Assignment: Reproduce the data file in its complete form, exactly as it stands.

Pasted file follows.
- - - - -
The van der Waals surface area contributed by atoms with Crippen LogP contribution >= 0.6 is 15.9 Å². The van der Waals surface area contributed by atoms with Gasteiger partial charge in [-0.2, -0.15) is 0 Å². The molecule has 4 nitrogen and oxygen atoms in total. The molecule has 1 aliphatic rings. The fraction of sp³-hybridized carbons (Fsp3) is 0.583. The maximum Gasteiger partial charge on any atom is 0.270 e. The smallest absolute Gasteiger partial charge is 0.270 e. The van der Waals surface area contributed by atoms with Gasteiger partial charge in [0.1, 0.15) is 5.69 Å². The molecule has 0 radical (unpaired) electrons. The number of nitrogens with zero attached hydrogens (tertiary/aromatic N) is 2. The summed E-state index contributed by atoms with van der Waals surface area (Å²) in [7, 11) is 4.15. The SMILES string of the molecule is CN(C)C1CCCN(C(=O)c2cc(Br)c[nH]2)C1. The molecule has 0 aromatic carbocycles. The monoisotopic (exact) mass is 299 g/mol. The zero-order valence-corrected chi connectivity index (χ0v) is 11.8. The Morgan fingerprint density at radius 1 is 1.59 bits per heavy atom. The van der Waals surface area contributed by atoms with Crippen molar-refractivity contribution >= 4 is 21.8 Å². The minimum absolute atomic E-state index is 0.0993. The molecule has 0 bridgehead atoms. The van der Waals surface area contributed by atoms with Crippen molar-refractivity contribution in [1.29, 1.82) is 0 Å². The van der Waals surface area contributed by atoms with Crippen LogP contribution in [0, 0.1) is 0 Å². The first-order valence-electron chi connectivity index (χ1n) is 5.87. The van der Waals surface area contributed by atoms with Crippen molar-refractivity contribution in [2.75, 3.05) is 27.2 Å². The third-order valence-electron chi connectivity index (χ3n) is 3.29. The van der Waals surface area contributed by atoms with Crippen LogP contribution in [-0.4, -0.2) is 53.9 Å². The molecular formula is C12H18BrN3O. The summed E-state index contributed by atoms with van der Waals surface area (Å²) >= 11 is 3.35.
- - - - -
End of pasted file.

The van der Waals surface area contributed by atoms with Crippen LogP contribution >= 0.6 is 15.9 Å². The van der Waals surface area contributed by atoms with Gasteiger partial charge in [-0.2, -0.15) is 0 Å². The molecule has 4 nitrogen and oxygen atoms in total. The molecule has 1 aliphatic rings. The fraction of sp³-hybridized carbons (Fsp3) is 0.583. The maximum Gasteiger partial charge on any atom is 0.270 e. The smallest absolute Gasteiger partial charge is 0.270 e. The van der Waals surface area contributed by atoms with Gasteiger partial charge in [0.1, 0.15) is 5.69 Å². The molecule has 0 radical (unpaired) electrons. The number of nitrogens with zero attached hydrogens (tertiary/aromatic N) is 2. The summed E-state index contributed by atoms with van der Waals surface area (Å²) in [7, 11) is 4.15. The SMILES string of the molecule is CN(C)C1CCCN(C(=O)c2cc(Br)c[nH]2)C1. The molecule has 0 aromatic carbocycles. The monoisotopic (exact) mass is 299 g/mol. The zero-order valence-corrected chi connectivity index (χ0v) is 11.8. The Morgan fingerprint density at radius 1 is 1.59 bits per heavy atom. The van der Waals surface area contributed by atoms with Crippen molar-refractivity contribution >= 4 is 21.8 Å². The minimum absolute atomic E-state index is 0.0993. The molecule has 0 bridgehead atoms. The van der Waals surface area contributed by atoms with Crippen molar-refractivity contribution in [1.29, 1.82) is 0 Å². The van der Waals surface area contributed by atoms with Crippen LogP contribution in [0, 0.1) is 0 Å². The first-order valence-electron chi connectivity index (χ1n) is 5.87. The van der Waals surface area contributed by atoms with Crippen molar-refractivity contribution in [2.75, 3.05) is 27.2 Å². The third-order valence-electron chi connectivity index (χ3n) is 3.29. The van der Waals surface area contributed by atoms with Crippen LogP contribution in [-0.4, -0.2) is 53.9 Å². The molecular formula is C12H18BrN3O. The summed E-state index contributed by atoms with van der Waals surface area (Å²) >= 11 is 3.35.